Saturday, September 3, 2011

The Day That The Angels Came Out of Hiding

Written by: Amy Tobin

This story was written by one of our visitors who came into the shop with a violin that he had built many years earlier. He was in his early 90's when he came in and has since passed away. I was invited to play the violin he made at his memorial service, which was an incredibly touching affair. I thought it would be a nice tribute to publish his story here.

The Day That the Angels Came Out of Hiding, by Mr. Mehrkens


My son Douglas and I spent a nice father and son day. It was our day even if some of the time was spent on a doctor call. Life is almost too busy…so busy that we miss some of the simple things in life. Doug and I hadn’t spent a day together for quite a while.
It was a day to do as we liked. We left Elk River in late forenoon and headed for St. Paul after getting the doctor behind us. Doug had visited some small but interesting violin shops in St. Paul and had talked to the managers about his dad’s home-made fiddle. They wanted to see it. As we rang the “ding-dong bell,” two ladies came to meet us. They were very anxious to see Doug’s dad’s home-made fiddle.

I set it up on a counter and we opened up the “one dollar antique case;” a bid at a public auction, thanks to Irene and Al Anderson. Nice relatives! Out of that case came a beautiful violin with a high gloss, hand-rubbed finish.
The ladies couldn’t resist the temptation to handle and feel the velvet finish…a blonde color like knotty pine as on a cabin wall. They asked if they could play it and one of them took it back to her work space to tune it up some. When she returned, her eyes were all a-gleam. I asked her if she would like to play it, while at the same time I was afraid how bad it might sound, since it had been in the cold, damp car trunk all day.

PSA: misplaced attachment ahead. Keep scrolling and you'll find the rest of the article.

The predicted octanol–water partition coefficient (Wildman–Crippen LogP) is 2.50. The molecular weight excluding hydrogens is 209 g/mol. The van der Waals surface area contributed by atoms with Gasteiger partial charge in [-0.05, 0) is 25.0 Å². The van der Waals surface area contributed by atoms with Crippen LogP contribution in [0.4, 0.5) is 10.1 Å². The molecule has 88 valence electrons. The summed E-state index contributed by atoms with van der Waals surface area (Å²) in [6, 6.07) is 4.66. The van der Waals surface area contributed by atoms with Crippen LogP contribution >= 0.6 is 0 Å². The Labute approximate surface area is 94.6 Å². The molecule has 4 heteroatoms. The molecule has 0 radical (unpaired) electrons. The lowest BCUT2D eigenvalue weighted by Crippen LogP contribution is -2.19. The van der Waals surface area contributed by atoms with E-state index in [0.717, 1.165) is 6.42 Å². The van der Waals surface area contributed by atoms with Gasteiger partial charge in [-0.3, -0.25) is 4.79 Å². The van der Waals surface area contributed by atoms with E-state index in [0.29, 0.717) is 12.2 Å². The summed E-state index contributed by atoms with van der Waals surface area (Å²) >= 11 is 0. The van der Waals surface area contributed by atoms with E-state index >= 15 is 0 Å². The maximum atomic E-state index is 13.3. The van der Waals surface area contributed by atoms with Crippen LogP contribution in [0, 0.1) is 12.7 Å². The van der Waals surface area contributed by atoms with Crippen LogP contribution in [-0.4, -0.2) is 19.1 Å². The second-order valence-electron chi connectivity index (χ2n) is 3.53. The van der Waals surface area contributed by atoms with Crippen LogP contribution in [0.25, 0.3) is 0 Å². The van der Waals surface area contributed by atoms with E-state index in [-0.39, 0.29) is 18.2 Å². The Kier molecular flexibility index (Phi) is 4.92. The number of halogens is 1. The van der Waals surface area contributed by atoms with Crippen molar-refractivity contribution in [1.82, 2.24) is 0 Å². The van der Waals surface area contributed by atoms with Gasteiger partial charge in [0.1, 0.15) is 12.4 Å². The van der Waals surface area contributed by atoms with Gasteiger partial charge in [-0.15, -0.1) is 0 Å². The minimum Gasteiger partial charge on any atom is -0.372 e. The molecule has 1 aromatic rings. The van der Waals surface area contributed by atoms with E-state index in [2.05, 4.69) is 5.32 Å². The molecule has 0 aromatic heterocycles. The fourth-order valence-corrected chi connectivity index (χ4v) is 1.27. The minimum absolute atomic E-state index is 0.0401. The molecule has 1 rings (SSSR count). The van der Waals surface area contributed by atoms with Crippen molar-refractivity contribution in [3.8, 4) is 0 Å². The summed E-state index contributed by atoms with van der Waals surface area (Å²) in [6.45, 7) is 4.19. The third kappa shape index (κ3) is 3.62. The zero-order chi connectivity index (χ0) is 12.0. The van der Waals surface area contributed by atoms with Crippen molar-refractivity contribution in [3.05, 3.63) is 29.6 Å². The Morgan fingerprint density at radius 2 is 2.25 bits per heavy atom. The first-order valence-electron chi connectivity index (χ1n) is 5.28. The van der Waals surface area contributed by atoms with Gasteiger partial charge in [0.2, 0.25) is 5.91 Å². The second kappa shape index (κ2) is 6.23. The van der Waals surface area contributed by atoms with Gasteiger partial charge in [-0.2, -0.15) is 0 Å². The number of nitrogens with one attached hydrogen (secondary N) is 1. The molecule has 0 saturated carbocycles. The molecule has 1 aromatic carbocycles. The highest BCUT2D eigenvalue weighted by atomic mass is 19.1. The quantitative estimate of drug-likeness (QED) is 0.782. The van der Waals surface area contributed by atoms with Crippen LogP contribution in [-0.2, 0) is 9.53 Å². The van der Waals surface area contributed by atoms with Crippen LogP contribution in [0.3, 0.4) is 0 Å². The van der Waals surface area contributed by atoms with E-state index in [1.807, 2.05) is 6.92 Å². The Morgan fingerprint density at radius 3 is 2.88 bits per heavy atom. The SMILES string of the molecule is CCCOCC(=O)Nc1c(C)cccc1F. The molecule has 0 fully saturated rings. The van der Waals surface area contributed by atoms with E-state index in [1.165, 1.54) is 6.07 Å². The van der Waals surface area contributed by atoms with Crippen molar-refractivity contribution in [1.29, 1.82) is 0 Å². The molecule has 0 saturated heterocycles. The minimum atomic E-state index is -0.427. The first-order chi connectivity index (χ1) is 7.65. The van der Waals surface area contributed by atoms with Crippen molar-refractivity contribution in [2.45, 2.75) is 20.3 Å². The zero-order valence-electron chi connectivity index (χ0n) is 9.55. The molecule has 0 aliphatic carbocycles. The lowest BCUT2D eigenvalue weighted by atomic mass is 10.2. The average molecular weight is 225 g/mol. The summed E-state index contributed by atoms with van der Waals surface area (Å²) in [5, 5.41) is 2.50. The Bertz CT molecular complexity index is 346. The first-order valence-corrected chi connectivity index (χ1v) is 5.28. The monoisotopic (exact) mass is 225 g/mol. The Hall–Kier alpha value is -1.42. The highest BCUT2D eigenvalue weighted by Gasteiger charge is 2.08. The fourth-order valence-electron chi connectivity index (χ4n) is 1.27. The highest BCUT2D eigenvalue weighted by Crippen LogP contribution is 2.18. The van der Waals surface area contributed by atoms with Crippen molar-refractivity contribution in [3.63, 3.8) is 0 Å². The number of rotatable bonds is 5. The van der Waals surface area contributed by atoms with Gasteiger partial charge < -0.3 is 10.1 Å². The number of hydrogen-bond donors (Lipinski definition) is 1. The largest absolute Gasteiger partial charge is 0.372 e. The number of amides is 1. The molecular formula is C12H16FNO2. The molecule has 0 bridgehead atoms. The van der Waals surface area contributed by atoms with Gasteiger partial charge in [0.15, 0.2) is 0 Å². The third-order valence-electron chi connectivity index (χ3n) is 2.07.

“It sounds nice and soft,” she said. She bowed the D and G strings and it sounded great.
“Play it more,” I asked her. “Do you know Amazing Grace?”
She knew it well and started right away. She played it just beautiful and brought out the great tones. It sounded so nice that the four of us had tears in our eyes. It seemed like angels coming out of the clouds. Our hearts throbbed as we listened to a great fiddle and a great musician. “What a rendition!” I thought.
“We are sorry about taking so much of your time,” I apologized. But they convinced us that they had enjoyed the visit.
A few days later we received an email inviting us to stop by again sometime.
We left Summit Hill, where we could see the State Capitol, and Doug, being the tour guide, explained why the Capitol was so shiny and white. “The builder used a special finish that shines out at night and day. It was a tough sell, but it proved to be worth it.” It was very stunning and almost looked ghost-like.
At Doug’s South Minneapolis home, I was ready for a nap. We had a busy day. As his family came home one by one, they tiptoed right past my napping body on the sofa in the living room. Even Rosie, their big brown dog kept their four cats off my blanket.
That night, Sally had planned a great supper for us. Her mother and son, along with Marilynn joined us . Her son, a high school senior, has a dream about building a boat to sail around North America and I think he’ll do it. If you don’t have a dream, how can you expect a dream to come true?
For Sunday Marilyn and I were invited to join Doug at his church. Small group and very friendly. They have their own band and I was invited to join in. It was lots of fun and we want to come back again. It was nice to meet their friends and we felt very welcome.
Thank you Doug for that great week-end. I’ll cherish it forever.

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